Greens provide an ample amount of nutrients that the body needs to recover properly after delivery. Vegan diets are excellent for the postpartum recovery period and to lose pregnancy fat naturally without undertaking harsh fad diets. However, it’s crucial that you include protein-rich vegetables and pulses to your plate if you are a vegan. The postpartum body needs a number of nutrients that can be found in abundance in your favorite fruits and vegetables. This includes calcium, vitamin D, magnesium, iron, and folate amongst others. Postpartum women who have a strict vegan diet are also advised to consume at least four portions of calcium in a day to meet the FDA requirement. Breastfeeding mothers should watch their calcium intake keenly to promote healthy lactation and good nourishment of the baby. Despite being a pretty much all-rounder diet for postpartum recovery, vegan diets are deficient in nutrients like vitamin B12 and important amino acids. That’s why women should consume fortified cereals or food items that are both vegan-friendly and include the required portion of the nutrients that are normally low in vegan diets.

Gut Health

During pregnancy, gut health can be affected in one too many ways. The major pregnancy hormone, progesterone, rises in levels during pregnancy and this can cause a decrease in gut motility, heartburn, and constipation amongst other gastrointestinal complaints. The good news is that once the baby is delivered, gut health starts to recover, slowly but steadily. There are ways that women can encourage a faster recovery to pre-pregnancy gut health. This can be done by modifying diet and making important lifestyle changes. Once the baby has been delivered, it’s a good idea to consider getting back to exercising once the body has had an ample amount of rest. Exercise has been scientifically proven to aid in improved gut motility and boost immunity. Women should consult their doctor before they start exercising to fully understand their body’s needs. Because gut health is largely determined by what you consume and the quality of your gut microbiome, many experts advise increasing probiotic intake in the postpartum period. In the intestines, reside a large number of bacteria that help digest and break down food that enters the intestines. These bacteria are usually beneficial for our health but sometimes their population can be depleted or altered to a more dangerous type. Probiotics promote a healthy gut microbiome that increases the proportion of good bacteria relative to the harmful ones. Another aspect of health that can take a hit in pregnancy is the immune system. Because of the altered immune response in a pregnant woman, the body becomes more susceptible to harm from foreign noxious agents and pathogens. This effect can continue well after the delivery of the baby as well. The pregnant and postpartum body is more vulnerable to infections and inflammation because of the dampened immune response. Sometimes, however, the immune system can become hyperactive and result in the development of autoimmune diseases during or after pregnancy. In fact, epidemiological studies show that most autoimmune diseases are more common in women in their child-bearing age. Unfortunately, many immune-related effects that arise with pregnancy can become long-lasting and even permanent, particularly the emergence of autoimmune diseases. However, there are still ways you can get your immune response in a good shape after the delivery. Apart from exercise, immune boosting activities include getting a good night’s sleep, meditating, and engaging in other stress-relieving activities, and eating a vitamin-rich diet. Vitamin C and zinc are two nutrients that have time and again shown to boost the immune cells of our body. Consuming these two immune-boosting vitamins in the form of your natural diet or even supplements can do your immune system good. Remember, regaining immune strength can be a long process. It’s important to be patient during the recovery and practice preventive measures even in the postpartum period to reduce the risk of different kinds of communicable diseases and infections.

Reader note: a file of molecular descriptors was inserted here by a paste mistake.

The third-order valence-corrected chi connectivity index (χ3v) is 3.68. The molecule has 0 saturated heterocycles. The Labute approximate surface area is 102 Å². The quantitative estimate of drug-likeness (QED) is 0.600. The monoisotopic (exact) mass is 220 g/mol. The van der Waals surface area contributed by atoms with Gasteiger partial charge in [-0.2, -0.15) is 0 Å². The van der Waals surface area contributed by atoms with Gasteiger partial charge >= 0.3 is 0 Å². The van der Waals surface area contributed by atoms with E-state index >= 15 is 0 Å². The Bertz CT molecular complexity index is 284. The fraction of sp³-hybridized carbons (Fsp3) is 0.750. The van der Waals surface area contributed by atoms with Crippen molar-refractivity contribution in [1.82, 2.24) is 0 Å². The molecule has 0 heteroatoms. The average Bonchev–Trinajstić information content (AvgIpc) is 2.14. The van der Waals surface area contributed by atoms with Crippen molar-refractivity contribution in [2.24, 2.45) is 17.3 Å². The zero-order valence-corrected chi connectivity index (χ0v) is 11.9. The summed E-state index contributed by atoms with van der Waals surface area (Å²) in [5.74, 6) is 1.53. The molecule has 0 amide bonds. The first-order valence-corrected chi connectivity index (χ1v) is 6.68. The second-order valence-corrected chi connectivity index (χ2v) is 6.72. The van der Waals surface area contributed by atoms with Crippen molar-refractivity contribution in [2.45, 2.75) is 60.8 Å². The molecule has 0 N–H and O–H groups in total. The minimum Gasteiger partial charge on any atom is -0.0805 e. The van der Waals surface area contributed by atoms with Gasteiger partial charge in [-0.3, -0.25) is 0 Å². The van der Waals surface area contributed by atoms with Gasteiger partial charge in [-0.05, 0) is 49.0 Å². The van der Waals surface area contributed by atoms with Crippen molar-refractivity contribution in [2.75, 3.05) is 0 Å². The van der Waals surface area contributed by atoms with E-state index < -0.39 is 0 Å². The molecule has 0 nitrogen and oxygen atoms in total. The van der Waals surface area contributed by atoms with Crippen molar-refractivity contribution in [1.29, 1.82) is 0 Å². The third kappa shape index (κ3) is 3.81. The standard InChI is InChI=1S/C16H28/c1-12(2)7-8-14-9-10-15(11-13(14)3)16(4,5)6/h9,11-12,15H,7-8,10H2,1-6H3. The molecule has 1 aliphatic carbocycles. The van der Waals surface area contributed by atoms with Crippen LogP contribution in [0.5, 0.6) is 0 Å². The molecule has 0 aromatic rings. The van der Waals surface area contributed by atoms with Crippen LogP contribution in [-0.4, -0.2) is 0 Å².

Diseases

All healthcare facilities provide postpartum follow-up checkups and for good reason. A number of diseases can arise right after the delivery or a few days into postpartum. The sudden change in the body after the delivery can sometimes become too overwhelming for the body to handle and this can result in a number of both mental and physical ailments. The following is a short list of some of the most common diseases that can occur in the postpartum period:

Postpartum mental health disorders are perhaps least recognized but may be the most frequently encountered complication after giving birth. Postpartum blues is a short and self-limiting period of sadness that goes away within 14 days. Postpartum depression, on the other hand, has a longer duration and can span for months. It can interfere with the proper nourishment and care for the newborn and usually will require proper treatment and support. At the end of the spectrum is postpartum psychosis which is a rapidly deteriorating mental health status of a woman in her postpartum period. It is characterized by delusions, hallucinations, behavioral changes and even seizures. Postpartum psychosis is a medical emergency and requires formal medical treatment at the hospital. In the west, the most common cause of death in a woman in her postpartum period or even during delivery is a pulmonary embolism. This is when a clot, usually from the deep veins of the leg, gets dislodged and obstructs blood flow in the lungs. Pulmonary embolism is an extremely fatal complication with a high mortality rate. Women who are at a high risk of getting an embolism are those who are advised prolonged bed rest during their pregnancy, women who are obese, and women who have a history of thrombotic events. These women are high risk and should be closely monitored during and after the delivery. Unless strictly advised under medical grounds, complete bed rest should be avoided in the final months of pregnancy to avoid and thromboembolic event. On the other hand, in the developing countries, the most common cause of death in a postpartum woman is a postpartum hemorrhage. This happens more commonly in home births or in women who receive subpar prenatal and natal care. Postpartum hemorrhage, like embolism, can be rapidly fatal and needs to be managed immediately. Other diseases that can occur after delivery are uncommon but usually affect the body’s immune response in some way. Many can be completely treated with proper care and management.